Reading Mona El-Naggar’s and Laurie Goodstein’s terrific coverage in the New York Times of how ISIS attracts new members into its ranks, I was reminded of a similar dynamic at work in Julia Reynold’s astonishing new book, Blood in the Fields, which I reviewed for the winter issue of ReVista. Reynolds focuses on a bloody organization located within the United States: the Nuestra Familia gang, which runs criminal activities and murders opponents throughout the western states. Despite the geographical difference, the gang’s predatory recruitment tactics sound a lot like ISIS’s method of appealing to disaffected young adults. As I wrote in my review:
Nuesta Familia seduces boys from broken homes with visions of cash, excitement and eternal brotherhood. Then it manipulates their ethics with double talk that suggests robbery, extortion, and drug dealing are merely types of “work” that serve the noble “Cause” of protecting their communities.
ISIS, El-Naggar and Goodstein show, successfully attracts young men from intact families partly because the society around them feels so broken. It replaces chaos with a sense of purpose, order, and brotherhood — all backed up by a violent and radically conservative interpretation of Islam. Nuestra Familia cunningly deploys a similar co-optation of an established, and generally peaceful, intellectual framework. Its original members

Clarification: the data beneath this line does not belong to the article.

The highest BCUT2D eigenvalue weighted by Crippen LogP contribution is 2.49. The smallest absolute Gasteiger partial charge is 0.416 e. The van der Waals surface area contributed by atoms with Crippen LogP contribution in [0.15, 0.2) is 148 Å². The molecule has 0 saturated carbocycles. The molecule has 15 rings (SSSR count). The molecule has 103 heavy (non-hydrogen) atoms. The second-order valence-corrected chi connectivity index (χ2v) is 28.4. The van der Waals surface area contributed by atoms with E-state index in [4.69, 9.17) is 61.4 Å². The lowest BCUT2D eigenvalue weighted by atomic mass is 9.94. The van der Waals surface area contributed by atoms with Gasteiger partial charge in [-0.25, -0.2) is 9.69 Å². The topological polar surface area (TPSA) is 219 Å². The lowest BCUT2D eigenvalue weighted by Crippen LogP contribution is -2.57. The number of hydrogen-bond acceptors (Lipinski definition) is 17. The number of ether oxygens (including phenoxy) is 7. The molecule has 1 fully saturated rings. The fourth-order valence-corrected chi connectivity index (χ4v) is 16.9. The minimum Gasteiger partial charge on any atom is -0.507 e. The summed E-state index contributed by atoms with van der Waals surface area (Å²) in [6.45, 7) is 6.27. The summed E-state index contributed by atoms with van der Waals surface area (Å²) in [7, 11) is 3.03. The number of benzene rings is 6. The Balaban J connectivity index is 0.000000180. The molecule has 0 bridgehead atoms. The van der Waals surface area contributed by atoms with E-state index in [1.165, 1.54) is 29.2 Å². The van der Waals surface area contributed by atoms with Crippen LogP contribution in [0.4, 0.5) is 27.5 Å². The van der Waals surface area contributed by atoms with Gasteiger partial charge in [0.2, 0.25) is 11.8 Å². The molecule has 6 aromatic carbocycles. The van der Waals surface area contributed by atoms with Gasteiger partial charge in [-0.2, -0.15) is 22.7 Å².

Pirated the civil rights language from César Chávez’s workers’ movement, which has nothing to do with the gang. Yet the sneaky co-optation works. Teenagers who are hungry for accomplishment swallow the rhetoric whole, and through this cunning lens see NF membership – with its daily grind of dealing, intimidation, and assault – as a kind of chivalric code.
That ethical bait-and-switch sounds dispiritingly familiar, no matter where it takes place.